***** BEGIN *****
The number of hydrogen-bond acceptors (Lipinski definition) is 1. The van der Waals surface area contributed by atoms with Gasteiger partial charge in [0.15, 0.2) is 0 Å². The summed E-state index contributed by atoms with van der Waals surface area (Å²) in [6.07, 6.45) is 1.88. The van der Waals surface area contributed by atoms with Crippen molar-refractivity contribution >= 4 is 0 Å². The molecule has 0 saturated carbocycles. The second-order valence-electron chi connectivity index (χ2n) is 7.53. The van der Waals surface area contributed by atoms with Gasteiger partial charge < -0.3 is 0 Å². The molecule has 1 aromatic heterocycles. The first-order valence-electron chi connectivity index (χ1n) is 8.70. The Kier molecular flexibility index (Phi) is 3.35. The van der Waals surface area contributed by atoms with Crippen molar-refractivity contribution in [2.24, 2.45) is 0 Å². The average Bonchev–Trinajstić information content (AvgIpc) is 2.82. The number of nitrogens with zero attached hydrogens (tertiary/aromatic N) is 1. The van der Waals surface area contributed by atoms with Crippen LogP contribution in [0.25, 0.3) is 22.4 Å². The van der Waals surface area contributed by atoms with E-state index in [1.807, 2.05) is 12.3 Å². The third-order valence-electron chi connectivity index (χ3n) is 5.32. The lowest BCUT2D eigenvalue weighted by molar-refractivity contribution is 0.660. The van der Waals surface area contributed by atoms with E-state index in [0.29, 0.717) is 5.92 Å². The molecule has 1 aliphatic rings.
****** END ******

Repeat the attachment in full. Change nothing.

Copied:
The number of hydrogen-bond acceptors (Lipinski definition) is 1. The van der Waals surface area contributed by atoms with Gasteiger partial charge in [0.15, 0.2) is 0 Å². The summed E-state index contributed by atoms with van der Waals surface area (Å²) in [6.07, 6.45) is 1.88. The van der Waals surface area contributed by atoms with Crippen molar-refractivity contribution >= 4 is 0 Å². The molecule has 0 saturated carbocycles. The second-order valence-electron chi connectivity index (χ2n) is 7.53. The van der Waals surface area contributed by atoms with Gasteiger partial charge < -0.3 is 0 Å². The molecule has 1 aromatic heterocycles. The first-order valence-electron chi connectivity index (χ1n) is 8.70. The Kier molecular flexibility index (Phi) is 3.35. The van der Waals surface area contributed by atoms with Crippen molar-refractivity contribution in [2.24, 2.45) is 0 Å². The average Bonchev–Trinajstić information content (AvgIpc) is 2.82. The number of nitrogens with zero attached hydrogens (tertiary/aromatic N) is 1. The van der Waals surface area contributed by atoms with Crippen LogP contribution in [0.25, 0.3) is 22.4 Å². The van der Waals surface area contributed by atoms with E-state index in [1.807, 2.05) is 12.3 Å². The third-order valence-electron chi connectivity index (χ3n) is 5.32. The lowest BCUT2D eigenvalue weighted by molar-refractivity contribution is 0.660. The van der Waals surface area contributed by atoms with E-state index in [0.29, 0.717) is 5.92 Å². The molecule has 1 aliphatic rings.